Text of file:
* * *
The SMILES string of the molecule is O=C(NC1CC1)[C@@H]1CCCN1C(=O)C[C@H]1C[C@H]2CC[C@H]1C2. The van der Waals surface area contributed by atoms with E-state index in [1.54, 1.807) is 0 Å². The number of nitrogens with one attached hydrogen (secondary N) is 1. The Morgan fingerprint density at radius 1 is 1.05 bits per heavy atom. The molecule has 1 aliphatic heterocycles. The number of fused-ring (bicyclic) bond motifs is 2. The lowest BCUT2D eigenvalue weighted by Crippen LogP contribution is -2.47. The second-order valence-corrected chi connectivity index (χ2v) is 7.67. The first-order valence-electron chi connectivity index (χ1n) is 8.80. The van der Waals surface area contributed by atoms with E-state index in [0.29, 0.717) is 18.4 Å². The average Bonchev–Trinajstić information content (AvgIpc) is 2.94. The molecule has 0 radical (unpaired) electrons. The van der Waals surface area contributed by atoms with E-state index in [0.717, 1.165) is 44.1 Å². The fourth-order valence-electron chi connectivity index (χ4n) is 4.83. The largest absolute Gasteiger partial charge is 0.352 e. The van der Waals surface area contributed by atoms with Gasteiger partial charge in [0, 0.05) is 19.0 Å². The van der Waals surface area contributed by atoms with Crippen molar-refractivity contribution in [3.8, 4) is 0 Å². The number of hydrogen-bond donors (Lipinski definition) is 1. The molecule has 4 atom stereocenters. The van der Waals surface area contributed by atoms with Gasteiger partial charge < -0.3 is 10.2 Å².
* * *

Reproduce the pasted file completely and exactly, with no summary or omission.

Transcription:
The SMILES string of the molecule is O=C(NC1CC1)[C@@H]1CCCN1C(=O)C[C@H]1C[C@H]2CC[C@H]1C2. The van der Waals surface area contributed by atoms with E-state index in [1.54, 1.807) is 0 Å². The number of nitrogens with one attached hydrogen (secondary N) is 1. The Morgan fingerprint density at radius 1 is 1.05 bits per heavy atom. The molecule has 1 aliphatic heterocycles. The number of fused-ring (bicyclic) bond motifs is 2. The lowest BCUT2D eigenvalue weighted by Crippen LogP contribution is -2.47. The second-order valence-corrected chi connectivity index (χ2v) is 7.67. The first-order valence-electron chi connectivity index (χ1n) is 8.80. The van der Waals surface area contributed by atoms with E-state index in [0.29, 0.717) is 18.4 Å². The average Bonchev–Trinajstić information content (AvgIpc) is 2.94. The molecule has 0 radical (unpaired) electrons. The van der Waals surface area contributed by atoms with E-state index in [0.717, 1.165) is 44.1 Å². The fourth-order valence-electron chi connectivity index (χ4n) is 4.83. The largest absolute Gasteiger partial charge is 0.352 e. The van der Waals surface area contributed by atoms with Gasteiger partial charge in [0, 0.05) is 19.0 Å². The van der Waals surface area contributed by atoms with Crippen molar-refractivity contribution in [3.8, 4) is 0 Å². The number of hydrogen-bond donors (Lipinski definition) is 1. The molecule has 4 atom stereocenters. The van der Waals surface area contributed by atoms with Gasteiger partial charge < -0.3 is 10.2 Å².